Paul Blow

November just feels like the appropriate time to visit Burgundy. There’s a last flicker of color in the trees that still have leaves, layers of fog and mist cover the damp earth, mushrooms abound in the French markets, and the complex wines glow in the glass.

Hundreds of small, old-fashioned producers are spread out among the chain of villages that line the Côte-d’Or, or Golden Slope. To get an appointment to taste here with a good producer is not easy. These are lean operations, and the owners of many domaines (as wine estates are known in France) still do all their own winemaking and cellar work, diminishing their time to host visitors. And, of course, they make so little wine relatively that it would bankrupt them to pour every curious traveler a taste.

A typical domaine visit will involve being greeted at the door at the prompt time of the appointment by the vigneron (an excellent French term that indicates someone who both grows his grapes and makes the wine—we have no equivalent in English). Often this is the door of the vigneron’s home; his holdings of vines might begin just in his backyard. At a recent tour with Jean-Marie Fourrier of Domaine Fourrier, we were each handed a glass and escorted down a narrow, steep staircase to the cramped basement cellar, stuffed so full with barrels that there was hardly room to move. Fourrier took us through a tour of his barrels, siphoning out of each one a few drops of year-old wines.

At most places, you take one modest swallow from your glass and pour the remaining wine right back into the barrel, conserving it for future tasters. Each wine has its own character, and the chatter will often involve the wine itself, the history of the vineyard, the nature of the vintage, or perhaps some local winemaking gossip. And if you’re lucky, you’ll be offered a taste of the grand cru wines: the most expensive and finest from the slope. Recently a young vigneron offered a taste of Musigny, one of Burgundy’s finest vineyards, of which he owns so small a plot that there are enough vines to make just 1 1/4 barrels each year.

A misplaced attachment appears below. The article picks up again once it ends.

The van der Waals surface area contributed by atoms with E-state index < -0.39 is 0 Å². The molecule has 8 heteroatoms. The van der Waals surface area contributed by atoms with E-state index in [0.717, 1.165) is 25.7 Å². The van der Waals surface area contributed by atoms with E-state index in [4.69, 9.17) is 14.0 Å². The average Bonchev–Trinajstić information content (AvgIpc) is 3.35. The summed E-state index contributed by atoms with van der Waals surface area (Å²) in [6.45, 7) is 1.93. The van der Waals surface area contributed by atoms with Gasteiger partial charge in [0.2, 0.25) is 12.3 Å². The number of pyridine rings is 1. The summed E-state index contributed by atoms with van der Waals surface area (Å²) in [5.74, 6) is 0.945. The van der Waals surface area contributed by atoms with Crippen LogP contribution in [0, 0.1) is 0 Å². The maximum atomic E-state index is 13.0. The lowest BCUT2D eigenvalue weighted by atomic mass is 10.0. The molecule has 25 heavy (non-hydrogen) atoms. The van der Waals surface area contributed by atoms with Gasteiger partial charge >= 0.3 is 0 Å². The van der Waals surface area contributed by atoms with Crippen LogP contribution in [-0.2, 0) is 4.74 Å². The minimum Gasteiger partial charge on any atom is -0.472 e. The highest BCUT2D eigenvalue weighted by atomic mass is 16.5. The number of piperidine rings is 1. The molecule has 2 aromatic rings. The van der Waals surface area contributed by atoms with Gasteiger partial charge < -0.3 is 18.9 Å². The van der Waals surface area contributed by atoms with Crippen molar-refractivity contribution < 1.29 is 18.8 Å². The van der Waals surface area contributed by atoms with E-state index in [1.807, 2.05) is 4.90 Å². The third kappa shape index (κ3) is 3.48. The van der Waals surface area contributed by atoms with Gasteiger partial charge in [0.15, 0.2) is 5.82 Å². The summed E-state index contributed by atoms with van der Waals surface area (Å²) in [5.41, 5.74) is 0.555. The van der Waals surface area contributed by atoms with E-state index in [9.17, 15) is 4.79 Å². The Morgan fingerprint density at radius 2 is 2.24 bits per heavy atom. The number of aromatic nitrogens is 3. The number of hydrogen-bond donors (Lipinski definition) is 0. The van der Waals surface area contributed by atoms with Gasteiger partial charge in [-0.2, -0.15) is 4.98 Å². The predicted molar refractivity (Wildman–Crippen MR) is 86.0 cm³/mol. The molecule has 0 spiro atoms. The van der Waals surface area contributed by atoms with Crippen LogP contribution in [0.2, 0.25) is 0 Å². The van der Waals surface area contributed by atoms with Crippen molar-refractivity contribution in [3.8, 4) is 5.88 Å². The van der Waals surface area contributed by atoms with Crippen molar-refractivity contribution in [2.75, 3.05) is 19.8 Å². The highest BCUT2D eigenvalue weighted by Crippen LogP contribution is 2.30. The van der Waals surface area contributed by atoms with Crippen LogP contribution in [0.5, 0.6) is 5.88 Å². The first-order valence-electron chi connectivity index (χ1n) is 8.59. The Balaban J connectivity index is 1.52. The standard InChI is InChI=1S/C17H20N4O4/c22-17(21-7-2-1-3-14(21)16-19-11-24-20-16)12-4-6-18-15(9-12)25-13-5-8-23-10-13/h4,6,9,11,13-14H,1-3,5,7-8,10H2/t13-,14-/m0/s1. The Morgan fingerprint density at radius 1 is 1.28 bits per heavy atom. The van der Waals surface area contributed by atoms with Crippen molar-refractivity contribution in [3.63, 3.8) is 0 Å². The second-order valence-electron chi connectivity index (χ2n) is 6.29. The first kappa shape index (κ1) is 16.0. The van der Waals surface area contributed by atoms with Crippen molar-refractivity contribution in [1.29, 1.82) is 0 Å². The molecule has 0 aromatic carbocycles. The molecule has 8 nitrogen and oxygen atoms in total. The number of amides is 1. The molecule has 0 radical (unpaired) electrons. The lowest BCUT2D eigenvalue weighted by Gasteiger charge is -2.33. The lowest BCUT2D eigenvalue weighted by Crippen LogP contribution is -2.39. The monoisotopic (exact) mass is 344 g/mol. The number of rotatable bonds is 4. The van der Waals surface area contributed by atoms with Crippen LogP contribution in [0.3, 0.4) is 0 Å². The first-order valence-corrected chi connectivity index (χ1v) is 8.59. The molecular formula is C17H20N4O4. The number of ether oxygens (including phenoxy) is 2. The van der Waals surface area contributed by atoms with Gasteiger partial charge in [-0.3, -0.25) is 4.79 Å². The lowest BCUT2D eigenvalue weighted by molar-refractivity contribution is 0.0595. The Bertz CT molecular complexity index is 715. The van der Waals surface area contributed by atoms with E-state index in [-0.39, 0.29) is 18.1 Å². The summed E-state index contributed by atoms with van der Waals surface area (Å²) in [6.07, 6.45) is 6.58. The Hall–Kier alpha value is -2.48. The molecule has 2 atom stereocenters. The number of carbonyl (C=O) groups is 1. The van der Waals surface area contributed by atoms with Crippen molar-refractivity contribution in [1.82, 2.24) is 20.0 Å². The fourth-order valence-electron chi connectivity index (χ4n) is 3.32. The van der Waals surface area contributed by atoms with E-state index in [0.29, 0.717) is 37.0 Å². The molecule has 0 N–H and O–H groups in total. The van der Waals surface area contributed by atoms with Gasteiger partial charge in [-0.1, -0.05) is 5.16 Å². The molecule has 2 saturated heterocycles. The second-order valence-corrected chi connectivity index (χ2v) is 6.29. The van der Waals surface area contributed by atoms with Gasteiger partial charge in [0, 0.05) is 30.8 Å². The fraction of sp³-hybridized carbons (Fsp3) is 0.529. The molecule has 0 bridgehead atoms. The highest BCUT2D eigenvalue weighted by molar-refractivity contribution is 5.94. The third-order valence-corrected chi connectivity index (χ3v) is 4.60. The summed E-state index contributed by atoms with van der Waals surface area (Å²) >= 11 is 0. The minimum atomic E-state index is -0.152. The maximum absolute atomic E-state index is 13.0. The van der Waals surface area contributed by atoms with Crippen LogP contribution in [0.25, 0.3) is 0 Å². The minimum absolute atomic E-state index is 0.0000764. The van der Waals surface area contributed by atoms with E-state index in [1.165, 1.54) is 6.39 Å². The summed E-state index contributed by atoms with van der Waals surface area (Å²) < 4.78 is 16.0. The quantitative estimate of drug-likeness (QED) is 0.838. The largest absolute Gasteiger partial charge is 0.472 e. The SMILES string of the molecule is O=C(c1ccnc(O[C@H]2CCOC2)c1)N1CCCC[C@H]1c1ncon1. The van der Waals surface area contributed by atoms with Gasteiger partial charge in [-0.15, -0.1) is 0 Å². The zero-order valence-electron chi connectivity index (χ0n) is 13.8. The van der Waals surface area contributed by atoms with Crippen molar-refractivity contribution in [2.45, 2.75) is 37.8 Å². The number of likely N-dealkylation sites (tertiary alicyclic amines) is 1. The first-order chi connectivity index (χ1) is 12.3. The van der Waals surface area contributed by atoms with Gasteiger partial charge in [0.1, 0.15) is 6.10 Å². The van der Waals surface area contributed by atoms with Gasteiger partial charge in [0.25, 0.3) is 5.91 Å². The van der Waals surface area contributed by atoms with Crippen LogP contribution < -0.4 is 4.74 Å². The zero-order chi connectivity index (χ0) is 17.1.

Wine scolds warn about the danger of anthropomorphizing wines. But it’s impossible not to hunt for hints of a vigneron’s personality in his wine. Frédéric Mugnier of Domaine Jacques-Frédéric Mugnier is a quiet, stoic man, offering few words during a tasting. Yet there’s a pretty, ethereal, almost playful edge to his Chambolle-Musigny, and it’s hard not to read those traits in the wine as an emanation of Mugnier’s own interior wit and humor.

It is the season to be thankful (and, by the way, wines from Burgundy and its subregion Beaujolais are always good with the Thanksgiving meal), and I’m grateful that wines and places like Burgundy still exist in the increasingly commercialized and corporatized wine landscape. Here are two I recommend:

2006 Deux Montille Soeur et Frère Chambolle-Musigny “Les Babillères”—Brother and sister Alix and Etienne de Montille joined forces to start a small wine company separate from their family’s domaine. This wine is fresh and bright with ripe, red fruit and a mineral, earthy base. Lovely.

2004 Domaine Fourrier Gevrey-Chambertin Vieilles Vignes—Wines from the village of Gevrey-Chambertin tend to have a slightly darker, meatier edge than those from villages to the south, and this one is no exception. But it’s got a wonderful streak of wild-berry fruit in it, a whiff of smoke, and smooth, polished tannins. The vintage is also starting to gain a little secondary complexity in the bottle.

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